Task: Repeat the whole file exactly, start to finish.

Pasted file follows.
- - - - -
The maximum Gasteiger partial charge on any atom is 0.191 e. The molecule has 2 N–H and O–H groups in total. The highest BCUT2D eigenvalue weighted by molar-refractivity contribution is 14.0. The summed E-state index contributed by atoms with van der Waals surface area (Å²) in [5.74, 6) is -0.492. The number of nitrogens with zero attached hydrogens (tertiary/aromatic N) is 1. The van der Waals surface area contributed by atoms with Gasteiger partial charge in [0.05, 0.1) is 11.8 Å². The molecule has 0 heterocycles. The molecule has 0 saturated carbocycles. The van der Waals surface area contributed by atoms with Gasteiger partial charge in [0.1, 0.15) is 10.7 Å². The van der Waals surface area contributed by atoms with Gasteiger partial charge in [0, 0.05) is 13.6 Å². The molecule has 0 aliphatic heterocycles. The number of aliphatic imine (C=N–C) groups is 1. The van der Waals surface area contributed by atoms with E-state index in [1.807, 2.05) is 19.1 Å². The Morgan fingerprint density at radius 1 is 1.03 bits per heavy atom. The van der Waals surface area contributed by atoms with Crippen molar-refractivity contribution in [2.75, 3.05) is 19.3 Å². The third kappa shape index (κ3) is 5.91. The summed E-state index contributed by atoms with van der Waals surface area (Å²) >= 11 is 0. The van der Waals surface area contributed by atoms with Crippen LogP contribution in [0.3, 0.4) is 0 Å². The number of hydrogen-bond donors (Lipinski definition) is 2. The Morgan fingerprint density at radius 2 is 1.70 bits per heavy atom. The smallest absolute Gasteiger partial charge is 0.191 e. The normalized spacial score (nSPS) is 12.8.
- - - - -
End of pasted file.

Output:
The maximum Gasteiger partial charge on any atom is 0.191 e. The molecule has 2 N–H and O–H groups in total. The highest BCUT2D eigenvalue weighted by molar-refractivity contribution is 14.0. The summed E-state index contributed by atoms with van der Waals surface area (Å²) in [5.74, 6) is -0.492. The number of nitrogens with zero attached hydrogens (tertiary/aromatic N) is 1. The van der Waals surface area contributed by atoms with Gasteiger partial charge in [0.05, 0.1) is 11.8 Å². The molecule has 0 heterocycles. The molecule has 0 saturated carbocycles. The van der Waals surface area contributed by atoms with Gasteiger partial charge in [0.1, 0.15) is 10.7 Å². The van der Waals surface area contributed by atoms with Gasteiger partial charge in [0, 0.05) is 13.6 Å². The molecule has 0 aliphatic heterocycles. The number of aliphatic imine (C=N–C) groups is 1. The van der Waals surface area contributed by atoms with E-state index in [1.807, 2.05) is 19.1 Å². The Morgan fingerprint density at radius 1 is 1.03 bits per heavy atom. The van der Waals surface area contributed by atoms with Crippen molar-refractivity contribution in [2.75, 3.05) is 19.3 Å². The third kappa shape index (κ3) is 5.91. The summed E-state index contributed by atoms with van der Waals surface area (Å²) >= 11 is 0. The van der Waals surface area contributed by atoms with Crippen LogP contribution in [0.3, 0.4) is 0 Å². The number of hydrogen-bond donors (Lipinski definition) is 2. The Morgan fingerprint density at radius 2 is 1.70 bits per heavy atom. The smallest absolute Gasteiger partial charge is 0.191 e. The normalized spacial score (nSPS) is 12.8.